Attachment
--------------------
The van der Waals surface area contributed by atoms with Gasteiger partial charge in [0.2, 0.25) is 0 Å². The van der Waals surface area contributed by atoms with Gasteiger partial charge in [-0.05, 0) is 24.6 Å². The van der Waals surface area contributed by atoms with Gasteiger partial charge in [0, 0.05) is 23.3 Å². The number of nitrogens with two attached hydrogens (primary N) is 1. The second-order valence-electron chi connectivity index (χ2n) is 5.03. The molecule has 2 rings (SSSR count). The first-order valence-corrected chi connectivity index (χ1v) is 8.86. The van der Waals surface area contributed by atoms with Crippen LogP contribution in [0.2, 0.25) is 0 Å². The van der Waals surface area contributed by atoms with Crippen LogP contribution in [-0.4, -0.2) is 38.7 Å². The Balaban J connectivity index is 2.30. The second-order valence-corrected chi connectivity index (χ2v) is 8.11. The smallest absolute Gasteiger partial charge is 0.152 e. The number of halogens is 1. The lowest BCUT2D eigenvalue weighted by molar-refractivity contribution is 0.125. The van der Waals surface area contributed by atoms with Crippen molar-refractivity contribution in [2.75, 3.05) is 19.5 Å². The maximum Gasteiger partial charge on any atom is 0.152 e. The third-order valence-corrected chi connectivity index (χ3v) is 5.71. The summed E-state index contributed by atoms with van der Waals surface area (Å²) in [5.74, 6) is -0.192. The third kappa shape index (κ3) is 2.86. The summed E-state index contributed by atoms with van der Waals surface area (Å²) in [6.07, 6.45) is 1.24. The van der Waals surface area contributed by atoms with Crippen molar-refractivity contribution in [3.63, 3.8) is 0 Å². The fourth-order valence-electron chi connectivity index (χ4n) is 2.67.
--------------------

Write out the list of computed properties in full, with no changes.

The van der Waals surface area contributed by atoms with Gasteiger partial charge in [0.2, 0.25) is 0 Å². The van der Waals surface area contributed by atoms with Gasteiger partial charge in [-0.05, 0) is 24.6 Å². The van der Waals surface area contributed by atoms with Gasteiger partial charge in [0, 0.05) is 23.3 Å². The number of nitrogens with two attached hydrogens (primary N) is 1. The second-order valence-electron chi connectivity index (χ2n) is 5.03. The molecule has 2 rings (SSSR count). The first-order valence-corrected chi connectivity index (χ1v) is 8.86. The van der Waals surface area contributed by atoms with Crippen LogP contribution in [0.2, 0.25) is 0 Å². The van der Waals surface area contributed by atoms with Crippen LogP contribution in [-0.4, -0.2) is 38.7 Å². The Balaban J connectivity index is 2.30. The second-order valence-corrected chi connectivity index (χ2v) is 8.11. The smallest absolute Gasteiger partial charge is 0.152 e. The number of halogens is 1. The lowest BCUT2D eigenvalue weighted by molar-refractivity contribution is 0.125. The van der Waals surface area contributed by atoms with Crippen molar-refractivity contribution in [2.75, 3.05) is 19.5 Å². The maximum Gasteiger partial charge on any atom is 0.152 e. The third-order valence-corrected chi connectivity index (χ3v) is 5.71. The summed E-state index contributed by atoms with van der Waals surface area (Å²) in [5.74, 6) is -0.192. The third kappa shape index (κ3) is 2.86. The summed E-state index contributed by atoms with van der Waals surface area (Å²) in [6.07, 6.45) is 1.24. The van der Waals surface area contributed by atoms with Crippen molar-refractivity contribution in [3.63, 3.8) is 0 Å². The fourth-order valence-electron chi connectivity index (χ4n) is 2.67.